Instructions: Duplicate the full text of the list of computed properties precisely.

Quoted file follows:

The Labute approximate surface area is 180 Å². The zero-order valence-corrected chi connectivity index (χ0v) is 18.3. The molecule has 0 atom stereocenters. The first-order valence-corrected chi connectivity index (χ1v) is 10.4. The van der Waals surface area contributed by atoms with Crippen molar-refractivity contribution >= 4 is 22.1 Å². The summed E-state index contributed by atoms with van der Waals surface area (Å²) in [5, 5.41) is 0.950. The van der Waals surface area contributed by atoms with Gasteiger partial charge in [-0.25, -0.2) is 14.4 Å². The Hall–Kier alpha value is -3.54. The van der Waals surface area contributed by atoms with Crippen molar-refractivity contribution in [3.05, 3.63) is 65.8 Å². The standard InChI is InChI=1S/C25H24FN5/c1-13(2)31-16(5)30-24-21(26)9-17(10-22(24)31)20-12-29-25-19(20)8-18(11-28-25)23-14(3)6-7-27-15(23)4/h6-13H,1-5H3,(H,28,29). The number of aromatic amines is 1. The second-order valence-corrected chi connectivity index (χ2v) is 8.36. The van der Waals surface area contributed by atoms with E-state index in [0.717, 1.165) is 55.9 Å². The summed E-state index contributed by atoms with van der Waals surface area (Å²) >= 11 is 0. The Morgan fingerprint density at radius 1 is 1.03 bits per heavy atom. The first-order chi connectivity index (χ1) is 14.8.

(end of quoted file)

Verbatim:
The Labute approximate surface area is 180 Å². The zero-order valence-corrected chi connectivity index (χ0v) is 18.3. The molecule has 0 atom stereocenters. The first-order valence-corrected chi connectivity index (χ1v) is 10.4. The van der Waals surface area contributed by atoms with Crippen molar-refractivity contribution >= 4 is 22.1 Å². The summed E-state index contributed by atoms with van der Waals surface area (Å²) in [5, 5.41) is 0.950. The van der Waals surface area contributed by atoms with Gasteiger partial charge in [-0.25, -0.2) is 14.4 Å². The Hall–Kier alpha value is -3.54. The van der Waals surface area contributed by atoms with Crippen molar-refractivity contribution in [3.05, 3.63) is 65.8 Å². The standard InChI is InChI=1S/C25H24FN5/c1-13(2)31-16(5)30-24-21(26)9-17(10-22(24)31)20-12-29-25-19(20)8-18(11-28-25)23-14(3)6-7-27-15(23)4/h6-13H,1-5H3,(H,28,29). The number of aromatic amines is 1. The second-order valence-corrected chi connectivity index (χ2v) is 8.36. The van der Waals surface area contributed by atoms with E-state index in [0.717, 1.165) is 55.9 Å². The summed E-state index contributed by atoms with van der Waals surface area (Å²) >= 11 is 0. The Morgan fingerprint density at radius 1 is 1.03 bits per heavy atom. The first-order chi connectivity index (χ1) is 14.8.